When we met with Caterham Group CEO Graham Macdonald last year the message was very much ‘Vive la différence’, but it now seems the differences between Renault and Caterham Cars have grown so far as to make the relationship untenable.
“Believe the Unbelievable, Dream the Impossible and Don’t Take No for An Answer.”
For months the tensions between both sides has grown, exasperated further when Renault confirmed the Alpine sports car project had been delayed until late 2016 at the earliest.
Ever since former Renault COO Carlos Tavares left in September, the ‘Entente Cordiale’ between the joint venture parties has worsened, becoming toxic last month when Renault CEO Carlos Ghosn sanctioned a significant redesign after much of the targeted feedback from potential customers was unfavourable.
The consequence of a delay to Caterham would have been significant, despite Macdonald confirming recently that order books for the revitalised Seven were full.
Simply put Caterham need a modern, cost-efficient platform from which a range of premium cars can be built containing that all-important ‘Caterham DNA’. With volumes of the Seven unlikely to exceed more than 1,000 units in even a good year, revenues were never likely to support the £100m or so required for the F1 team to play in the big league — far less the brand’s activities in GP2 and its move into Moto2 this year.
Caterham co-owner Tony Fernandes had been counting on the revenues and this opening other doors within the Nissan/Renault alliance. This, after all, was why he went to Dieppe in the first place — bailing out the struggling Alpine operation and piggy-backing on Renault’s experience and infrastructure, allowing Caterham to focus on doing what it does best. At least that was the plan.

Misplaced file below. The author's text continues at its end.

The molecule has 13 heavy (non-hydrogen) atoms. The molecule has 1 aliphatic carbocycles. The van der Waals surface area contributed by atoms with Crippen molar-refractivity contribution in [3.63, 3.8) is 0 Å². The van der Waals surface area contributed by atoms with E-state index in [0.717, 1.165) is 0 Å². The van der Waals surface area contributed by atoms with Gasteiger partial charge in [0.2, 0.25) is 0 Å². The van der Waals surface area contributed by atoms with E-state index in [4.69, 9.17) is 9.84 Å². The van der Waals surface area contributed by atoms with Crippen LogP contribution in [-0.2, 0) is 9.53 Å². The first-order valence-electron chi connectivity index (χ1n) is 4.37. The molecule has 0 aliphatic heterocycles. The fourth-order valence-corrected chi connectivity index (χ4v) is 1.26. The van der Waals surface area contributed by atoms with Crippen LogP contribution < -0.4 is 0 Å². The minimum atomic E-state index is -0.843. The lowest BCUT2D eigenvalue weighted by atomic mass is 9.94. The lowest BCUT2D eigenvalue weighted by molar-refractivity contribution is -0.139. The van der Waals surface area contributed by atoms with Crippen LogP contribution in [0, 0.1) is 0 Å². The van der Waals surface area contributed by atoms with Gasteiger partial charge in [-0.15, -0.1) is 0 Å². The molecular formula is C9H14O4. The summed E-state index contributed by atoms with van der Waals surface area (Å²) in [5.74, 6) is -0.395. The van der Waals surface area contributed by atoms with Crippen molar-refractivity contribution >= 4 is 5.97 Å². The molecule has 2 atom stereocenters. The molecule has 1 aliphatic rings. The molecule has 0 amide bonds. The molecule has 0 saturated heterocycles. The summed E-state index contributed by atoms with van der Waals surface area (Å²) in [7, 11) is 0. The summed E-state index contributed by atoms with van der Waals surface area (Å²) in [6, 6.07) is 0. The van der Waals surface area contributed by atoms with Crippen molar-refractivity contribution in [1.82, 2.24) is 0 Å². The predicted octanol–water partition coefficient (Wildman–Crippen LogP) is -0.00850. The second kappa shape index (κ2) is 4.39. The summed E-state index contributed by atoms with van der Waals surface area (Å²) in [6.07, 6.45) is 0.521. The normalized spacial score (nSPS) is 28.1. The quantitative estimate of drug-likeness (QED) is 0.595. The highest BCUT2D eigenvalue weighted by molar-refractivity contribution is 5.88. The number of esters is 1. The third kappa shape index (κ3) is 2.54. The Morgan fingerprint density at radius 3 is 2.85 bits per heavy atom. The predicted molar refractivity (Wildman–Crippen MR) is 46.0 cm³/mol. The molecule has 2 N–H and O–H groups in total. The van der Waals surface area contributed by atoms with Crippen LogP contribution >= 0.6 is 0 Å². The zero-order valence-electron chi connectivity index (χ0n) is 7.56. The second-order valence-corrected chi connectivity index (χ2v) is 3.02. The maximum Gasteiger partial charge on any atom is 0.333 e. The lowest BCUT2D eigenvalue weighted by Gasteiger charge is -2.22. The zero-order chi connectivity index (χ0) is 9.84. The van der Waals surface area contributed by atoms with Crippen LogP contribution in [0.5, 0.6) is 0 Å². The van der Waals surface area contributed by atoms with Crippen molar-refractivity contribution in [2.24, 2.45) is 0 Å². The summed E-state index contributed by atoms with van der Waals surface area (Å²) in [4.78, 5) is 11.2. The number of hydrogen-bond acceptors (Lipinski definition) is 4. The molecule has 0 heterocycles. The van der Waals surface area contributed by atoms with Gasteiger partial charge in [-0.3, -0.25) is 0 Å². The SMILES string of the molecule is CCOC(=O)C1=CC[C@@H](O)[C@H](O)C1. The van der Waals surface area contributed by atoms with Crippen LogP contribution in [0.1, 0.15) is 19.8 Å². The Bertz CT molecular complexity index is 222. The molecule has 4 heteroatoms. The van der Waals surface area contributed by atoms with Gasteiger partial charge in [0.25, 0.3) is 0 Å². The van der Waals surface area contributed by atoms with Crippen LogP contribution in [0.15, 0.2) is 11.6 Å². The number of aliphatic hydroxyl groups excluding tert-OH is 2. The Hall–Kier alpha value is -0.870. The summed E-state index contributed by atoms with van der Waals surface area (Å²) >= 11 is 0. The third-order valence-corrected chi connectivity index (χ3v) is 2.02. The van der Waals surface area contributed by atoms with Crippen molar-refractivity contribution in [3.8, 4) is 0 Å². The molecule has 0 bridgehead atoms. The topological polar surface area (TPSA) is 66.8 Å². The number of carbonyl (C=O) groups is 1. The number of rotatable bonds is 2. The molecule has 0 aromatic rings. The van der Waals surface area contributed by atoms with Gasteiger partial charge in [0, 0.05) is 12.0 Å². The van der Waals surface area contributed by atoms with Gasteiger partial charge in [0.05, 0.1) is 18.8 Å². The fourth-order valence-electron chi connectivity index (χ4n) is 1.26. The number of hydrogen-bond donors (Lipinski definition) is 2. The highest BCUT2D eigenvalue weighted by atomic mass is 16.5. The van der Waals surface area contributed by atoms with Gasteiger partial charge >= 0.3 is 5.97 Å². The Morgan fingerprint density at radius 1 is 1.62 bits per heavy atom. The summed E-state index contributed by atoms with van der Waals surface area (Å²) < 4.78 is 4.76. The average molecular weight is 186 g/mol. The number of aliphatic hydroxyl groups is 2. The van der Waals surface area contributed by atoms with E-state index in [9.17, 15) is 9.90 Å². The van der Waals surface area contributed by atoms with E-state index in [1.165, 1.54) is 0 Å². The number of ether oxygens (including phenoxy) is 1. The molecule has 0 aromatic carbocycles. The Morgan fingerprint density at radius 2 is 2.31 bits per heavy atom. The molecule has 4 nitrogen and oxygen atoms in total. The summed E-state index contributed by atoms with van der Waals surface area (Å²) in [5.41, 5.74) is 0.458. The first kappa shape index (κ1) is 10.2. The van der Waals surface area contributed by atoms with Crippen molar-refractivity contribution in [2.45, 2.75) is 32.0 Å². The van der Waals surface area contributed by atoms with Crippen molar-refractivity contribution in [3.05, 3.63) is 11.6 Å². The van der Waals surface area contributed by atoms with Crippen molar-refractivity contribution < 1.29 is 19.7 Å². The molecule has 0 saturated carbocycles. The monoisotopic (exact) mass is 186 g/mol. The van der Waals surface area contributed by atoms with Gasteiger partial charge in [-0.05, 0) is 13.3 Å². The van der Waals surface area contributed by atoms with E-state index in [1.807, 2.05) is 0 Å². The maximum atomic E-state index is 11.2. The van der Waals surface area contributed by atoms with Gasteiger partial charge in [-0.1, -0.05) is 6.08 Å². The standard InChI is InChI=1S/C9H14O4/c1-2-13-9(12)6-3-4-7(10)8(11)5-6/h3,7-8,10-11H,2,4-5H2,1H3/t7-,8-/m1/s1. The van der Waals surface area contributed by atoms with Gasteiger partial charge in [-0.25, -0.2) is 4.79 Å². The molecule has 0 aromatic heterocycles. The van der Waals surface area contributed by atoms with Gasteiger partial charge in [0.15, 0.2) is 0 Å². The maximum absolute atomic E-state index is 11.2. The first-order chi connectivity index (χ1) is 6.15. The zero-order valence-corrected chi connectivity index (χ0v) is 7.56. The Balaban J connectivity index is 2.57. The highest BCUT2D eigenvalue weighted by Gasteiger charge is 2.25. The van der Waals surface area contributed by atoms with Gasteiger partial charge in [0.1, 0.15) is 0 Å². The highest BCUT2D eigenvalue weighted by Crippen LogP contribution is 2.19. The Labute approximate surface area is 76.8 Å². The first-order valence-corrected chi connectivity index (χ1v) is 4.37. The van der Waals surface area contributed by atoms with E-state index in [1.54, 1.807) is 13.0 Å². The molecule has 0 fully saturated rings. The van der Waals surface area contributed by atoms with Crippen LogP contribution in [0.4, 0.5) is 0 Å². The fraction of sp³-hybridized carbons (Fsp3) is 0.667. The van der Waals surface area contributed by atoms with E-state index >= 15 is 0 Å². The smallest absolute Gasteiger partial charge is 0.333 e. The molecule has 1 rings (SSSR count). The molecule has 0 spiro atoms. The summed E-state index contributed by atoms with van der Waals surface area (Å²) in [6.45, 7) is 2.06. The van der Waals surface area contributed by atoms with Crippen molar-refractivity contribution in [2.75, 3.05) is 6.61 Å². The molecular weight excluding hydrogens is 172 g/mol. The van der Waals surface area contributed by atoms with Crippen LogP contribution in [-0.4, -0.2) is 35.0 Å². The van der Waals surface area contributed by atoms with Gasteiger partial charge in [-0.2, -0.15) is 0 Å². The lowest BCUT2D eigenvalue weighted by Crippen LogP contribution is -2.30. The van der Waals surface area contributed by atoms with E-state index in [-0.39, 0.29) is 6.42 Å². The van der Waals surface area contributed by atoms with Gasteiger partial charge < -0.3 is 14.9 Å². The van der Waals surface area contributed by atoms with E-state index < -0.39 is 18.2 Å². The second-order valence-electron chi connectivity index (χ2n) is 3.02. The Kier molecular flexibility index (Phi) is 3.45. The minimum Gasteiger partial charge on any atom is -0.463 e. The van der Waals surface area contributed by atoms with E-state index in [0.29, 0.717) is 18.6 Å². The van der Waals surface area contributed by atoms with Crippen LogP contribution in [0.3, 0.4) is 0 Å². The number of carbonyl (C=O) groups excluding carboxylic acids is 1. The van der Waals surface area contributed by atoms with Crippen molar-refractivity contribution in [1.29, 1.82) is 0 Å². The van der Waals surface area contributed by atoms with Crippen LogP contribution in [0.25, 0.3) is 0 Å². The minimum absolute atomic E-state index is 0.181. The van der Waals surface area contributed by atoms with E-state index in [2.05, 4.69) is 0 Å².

First step was the 21st century Alpine sports car, followed by a range of compact premium crossovers which would “lay the foundations for an expansive product family that delivers ‘accessible fun’ to new markets” – especially those in the ASEAN region.
Macdonald made it very clear when we spoke last year; the philosophy of Fernandes is that “Cars should support Motorsport” and the Renault-Alpine joint venture was key to realising that strategy.
They employed a substantial team of engineers to develop a product that was originally targeted for late 2015, yet is now not expected at all. Of course there are other options open to Caterham, but none which support Fernandes’ plans to leverage a scalable architecture.
Over the past few days we’ve spoken with several insiders who’ve mentioned plans to accelerate progress of the AeroSeven, fitting a roof and gull-wing doors which would thereby add to its weight and more importantly cost. They might go looking for a redundant project, but while this would fill a gap in the short-term, is unlikely to facilitate future volume models.
“Tony thought he was being clever by using Renault,” said an insider, “..but they used him too, simply to keep Dieppe alive.”
We asked Caterham to comment on the news but are still awaiting their response.
Words: Steve Davies & Steve Hindle.